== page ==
The story itself provides a new wrinkle into Tony's life, and furthers my idea that Waid's premise is to show that not a single person in this book has any heroic qualities.  It's not just the Plutonian that's Irredeemable, it's everyone in this entire universe.  I love that Waid can seem to drag everyone down even further as the series progresses, but c'mon, sir--give us a battle in part two.  Please?

The Rinse 4 (final issue).  Written by Gary Phillips.  Illustrated by Marc Laming.

The fire Jeff's been playing with is coming dangerously close to burning him, as the goons from Vegas ruthlessly scour San Francisco for Jeff and the money he's laundering, stopping at nothing to get their way.  Meanwhile, the IRS wants their pound of flesh--or at least a legal cut of the action.  Can Jeff pull off this difficult job without dying or sharing Al Capone's fate?  Find out in the final issue of The Rinse.

One of the interesting things about Boom! as a publisher is not only do they do big name projects such as the Stan Lee books or Hellraiser or projects such as Irredeemable, they also find room for small series like this one that tell a complete story in just a few issues.  I had the pleasure of getting to read all of The Rinse over the weekend, and I was impressed by what a solid modern noir story it was.  Jeff is the perfect anti-hero, working against the law but also with a moral code that makes him better than the really evil people he must evade in the plot.  He's a criminal with a heart of gold, which makes it okay if he escapes capture.

Obviously, starting with the final issue isn't the best idea.  If you can, see if your LCS or digital provider of choice has the back issues available.  I'm hoping Boom! gives this a trade, so I can give it a longer review.  Fans of crime comics really need to look up this underrated gem.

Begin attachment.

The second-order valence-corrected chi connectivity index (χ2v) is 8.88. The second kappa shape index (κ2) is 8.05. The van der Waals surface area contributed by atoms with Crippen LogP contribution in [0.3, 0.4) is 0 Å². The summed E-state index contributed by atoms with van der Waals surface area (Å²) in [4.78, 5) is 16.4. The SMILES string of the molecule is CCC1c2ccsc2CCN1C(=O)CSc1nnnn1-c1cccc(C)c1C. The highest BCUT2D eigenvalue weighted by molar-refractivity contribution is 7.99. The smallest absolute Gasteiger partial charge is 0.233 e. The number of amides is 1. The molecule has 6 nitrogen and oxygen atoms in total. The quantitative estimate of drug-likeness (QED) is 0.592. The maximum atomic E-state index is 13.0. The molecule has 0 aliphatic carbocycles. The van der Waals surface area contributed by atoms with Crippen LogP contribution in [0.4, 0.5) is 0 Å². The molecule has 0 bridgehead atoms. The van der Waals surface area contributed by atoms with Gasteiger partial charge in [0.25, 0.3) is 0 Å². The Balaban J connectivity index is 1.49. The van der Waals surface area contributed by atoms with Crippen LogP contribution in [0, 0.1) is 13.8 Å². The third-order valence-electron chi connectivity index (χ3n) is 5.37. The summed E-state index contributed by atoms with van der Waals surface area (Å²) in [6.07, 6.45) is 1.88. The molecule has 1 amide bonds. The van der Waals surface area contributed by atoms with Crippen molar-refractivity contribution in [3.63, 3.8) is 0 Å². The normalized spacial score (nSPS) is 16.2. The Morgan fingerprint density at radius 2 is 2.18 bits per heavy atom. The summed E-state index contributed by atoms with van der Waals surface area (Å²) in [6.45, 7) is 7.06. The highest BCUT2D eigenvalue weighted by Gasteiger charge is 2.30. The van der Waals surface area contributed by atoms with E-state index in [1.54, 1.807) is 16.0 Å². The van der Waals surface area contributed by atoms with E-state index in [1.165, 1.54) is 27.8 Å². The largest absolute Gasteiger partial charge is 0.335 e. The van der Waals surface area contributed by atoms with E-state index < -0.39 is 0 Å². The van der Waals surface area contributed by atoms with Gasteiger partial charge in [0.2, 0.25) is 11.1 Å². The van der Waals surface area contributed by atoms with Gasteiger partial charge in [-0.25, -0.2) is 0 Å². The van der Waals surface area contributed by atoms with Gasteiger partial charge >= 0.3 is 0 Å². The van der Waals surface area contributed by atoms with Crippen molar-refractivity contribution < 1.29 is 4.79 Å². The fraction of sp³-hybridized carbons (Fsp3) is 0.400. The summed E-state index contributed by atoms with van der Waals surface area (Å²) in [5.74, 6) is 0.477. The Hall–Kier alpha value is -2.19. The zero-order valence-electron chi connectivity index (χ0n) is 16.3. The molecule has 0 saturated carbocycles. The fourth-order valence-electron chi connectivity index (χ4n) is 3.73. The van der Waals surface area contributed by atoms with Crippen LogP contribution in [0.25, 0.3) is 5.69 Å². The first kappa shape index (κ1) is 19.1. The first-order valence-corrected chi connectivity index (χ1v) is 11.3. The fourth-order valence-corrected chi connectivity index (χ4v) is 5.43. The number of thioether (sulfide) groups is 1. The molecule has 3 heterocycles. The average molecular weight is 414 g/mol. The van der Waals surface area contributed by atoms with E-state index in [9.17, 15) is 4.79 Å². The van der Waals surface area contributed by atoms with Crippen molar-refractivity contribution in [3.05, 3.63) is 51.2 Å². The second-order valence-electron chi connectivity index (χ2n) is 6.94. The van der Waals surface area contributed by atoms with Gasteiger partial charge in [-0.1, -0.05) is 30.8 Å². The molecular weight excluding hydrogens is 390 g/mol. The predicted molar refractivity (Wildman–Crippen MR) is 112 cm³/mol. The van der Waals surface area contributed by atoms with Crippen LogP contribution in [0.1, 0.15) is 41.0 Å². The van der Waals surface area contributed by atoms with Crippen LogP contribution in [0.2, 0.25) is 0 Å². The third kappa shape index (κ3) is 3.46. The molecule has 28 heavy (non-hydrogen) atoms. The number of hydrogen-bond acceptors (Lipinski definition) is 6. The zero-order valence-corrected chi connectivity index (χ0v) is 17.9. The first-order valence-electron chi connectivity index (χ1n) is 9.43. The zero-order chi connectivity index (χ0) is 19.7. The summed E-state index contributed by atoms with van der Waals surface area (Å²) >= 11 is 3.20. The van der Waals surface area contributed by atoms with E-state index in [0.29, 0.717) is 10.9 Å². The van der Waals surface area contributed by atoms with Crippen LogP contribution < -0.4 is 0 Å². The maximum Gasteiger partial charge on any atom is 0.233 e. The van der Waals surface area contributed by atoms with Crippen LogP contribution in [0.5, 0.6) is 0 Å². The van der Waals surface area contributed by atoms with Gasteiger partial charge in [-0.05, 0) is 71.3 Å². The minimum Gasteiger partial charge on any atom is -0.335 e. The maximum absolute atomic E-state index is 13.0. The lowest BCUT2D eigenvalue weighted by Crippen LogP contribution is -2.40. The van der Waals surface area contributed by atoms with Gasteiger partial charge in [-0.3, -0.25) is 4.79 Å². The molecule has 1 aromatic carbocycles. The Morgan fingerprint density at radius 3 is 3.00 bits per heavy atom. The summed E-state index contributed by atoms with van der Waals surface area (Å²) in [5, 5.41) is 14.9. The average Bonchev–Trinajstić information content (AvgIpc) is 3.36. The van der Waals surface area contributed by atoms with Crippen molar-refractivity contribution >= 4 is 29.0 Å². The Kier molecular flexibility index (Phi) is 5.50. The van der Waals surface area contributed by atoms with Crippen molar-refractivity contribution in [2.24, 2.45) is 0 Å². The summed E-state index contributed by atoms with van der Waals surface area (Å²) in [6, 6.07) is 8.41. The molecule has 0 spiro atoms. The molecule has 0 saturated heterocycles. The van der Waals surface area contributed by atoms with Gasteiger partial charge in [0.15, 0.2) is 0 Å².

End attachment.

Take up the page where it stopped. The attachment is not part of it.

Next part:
Elric The Balance Lost #6.  Written by Chris Roberson.  Illustrated by Francesco Biagini.

As the balance between law and chaos continues to spiral out of control, with universes merging and collapsing due to the actions of the prior issues, our heroes start to center themselves at the heart of the issue, almost certainly ready to clash in the name of what they champion--or at least what they oppose.  Is the balance lost for good?  It sure looks like it!

I mentioned to Roberson over Twitter today that while I've tried to like Elric over the years, I never could get into the character.  This time, it's clicking for me, perhaps because I find the premise of the Multiverse and its preservation by the balance of chaos and order far more interesting than moping about lost Kingdoms.  The stakes are higher here and the reasons for the actions of the characters give me a better sense of investment.

This issue formalizes the ideas that Roberson has been working on in the past five issues, with Biagini providing cool--and sometimes creepy--visuals as we learn just how bad things are about to get.  Biagini is clearly a big fan of P. Craig Russell, frequent adapter of Moorcock's work, and his linework shows that.  The coloring also takes a page out of Russell's playbook.

I think you could jump on here and be fine, but if you want the first part of the story, Boom! is also releasing the first trade this Wednesday, which I hope to review soon.  Anyone who likes Moorcock or stories involving alternative universes (with a touch of horror thrown into the fantasy) really needs to be reading this book.

That's what looks good to me from Boom! this week.  How about you?  Thanks again as always to Boom! Studios for providing review copies for me to read and talk about.  If you are interested in having me read your comic, please don't hesitate to contact me at